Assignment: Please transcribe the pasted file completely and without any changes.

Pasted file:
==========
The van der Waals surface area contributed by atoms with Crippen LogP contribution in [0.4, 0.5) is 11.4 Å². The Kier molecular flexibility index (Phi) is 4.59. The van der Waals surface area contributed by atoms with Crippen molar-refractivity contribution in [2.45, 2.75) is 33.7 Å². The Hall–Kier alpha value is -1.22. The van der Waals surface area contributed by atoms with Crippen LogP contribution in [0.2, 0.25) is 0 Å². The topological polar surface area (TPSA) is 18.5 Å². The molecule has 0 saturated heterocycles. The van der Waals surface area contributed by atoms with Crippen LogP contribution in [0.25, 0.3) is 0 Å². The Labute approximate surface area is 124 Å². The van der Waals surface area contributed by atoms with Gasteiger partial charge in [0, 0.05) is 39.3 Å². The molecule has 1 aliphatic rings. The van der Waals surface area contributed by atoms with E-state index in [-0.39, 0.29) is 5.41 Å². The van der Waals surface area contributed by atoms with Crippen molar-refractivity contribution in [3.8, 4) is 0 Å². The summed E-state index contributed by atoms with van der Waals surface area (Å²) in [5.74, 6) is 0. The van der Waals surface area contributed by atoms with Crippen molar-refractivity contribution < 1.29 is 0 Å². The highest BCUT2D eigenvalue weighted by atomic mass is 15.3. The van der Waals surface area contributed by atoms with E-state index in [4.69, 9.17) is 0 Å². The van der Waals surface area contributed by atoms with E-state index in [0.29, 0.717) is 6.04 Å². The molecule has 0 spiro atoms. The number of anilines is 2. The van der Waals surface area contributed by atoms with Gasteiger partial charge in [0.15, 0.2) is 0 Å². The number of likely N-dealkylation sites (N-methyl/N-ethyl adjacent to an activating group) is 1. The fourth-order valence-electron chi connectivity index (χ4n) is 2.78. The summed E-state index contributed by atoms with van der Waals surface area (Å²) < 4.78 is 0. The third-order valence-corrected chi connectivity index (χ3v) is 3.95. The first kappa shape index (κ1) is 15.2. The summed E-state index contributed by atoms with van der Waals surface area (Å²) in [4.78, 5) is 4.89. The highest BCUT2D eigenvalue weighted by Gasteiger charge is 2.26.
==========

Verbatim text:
The van der Waals surface area contributed by atoms with Crippen LogP contribution in [0.4, 0.5) is 11.4 Å². The Kier molecular flexibility index (Phi) is 4.59. The van der Waals surface area contributed by atoms with Crippen molar-refractivity contribution in [2.45, 2.75) is 33.7 Å². The Hall–Kier alpha value is -1.22. The van der Waals surface area contributed by atoms with Crippen LogP contribution in [0.2, 0.25) is 0 Å². The topological polar surface area (TPSA) is 18.5 Å². The molecule has 0 saturated heterocycles. The van der Waals surface area contributed by atoms with Crippen LogP contribution in [0.25, 0.3) is 0 Å². The Labute approximate surface area is 124 Å². The van der Waals surface area contributed by atoms with Gasteiger partial charge in [0, 0.05) is 39.3 Å². The molecule has 1 aliphatic rings. The van der Waals surface area contributed by atoms with E-state index in [-0.39, 0.29) is 5.41 Å². The van der Waals surface area contributed by atoms with Crippen molar-refractivity contribution in [3.8, 4) is 0 Å². The summed E-state index contributed by atoms with van der Waals surface area (Å²) in [5.74, 6) is 0. The van der Waals surface area contributed by atoms with Crippen molar-refractivity contribution < 1.29 is 0 Å². The highest BCUT2D eigenvalue weighted by atomic mass is 15.3. The van der Waals surface area contributed by atoms with E-state index in [4.69, 9.17) is 0 Å². The van der Waals surface area contributed by atoms with E-state index in [0.29, 0.717) is 6.04 Å². The molecule has 0 spiro atoms. The number of anilines is 2. The van der Waals surface area contributed by atoms with Gasteiger partial charge in [0.15, 0.2) is 0 Å². The number of likely N-dealkylation sites (N-methyl/N-ethyl adjacent to an activating group) is 1. The fourth-order valence-electron chi connectivity index (χ4n) is 2.78. The summed E-state index contributed by atoms with van der Waals surface area (Å²) < 4.78 is 0. The third-order valence-corrected chi connectivity index (χ3v) is 3.95. The first kappa shape index (κ1) is 15.2. The summed E-state index contributed by atoms with van der Waals surface area (Å²) in [4.78, 5) is 4.89. The highest BCUT2D eigenvalue weighted by Gasteiger charge is 2.26.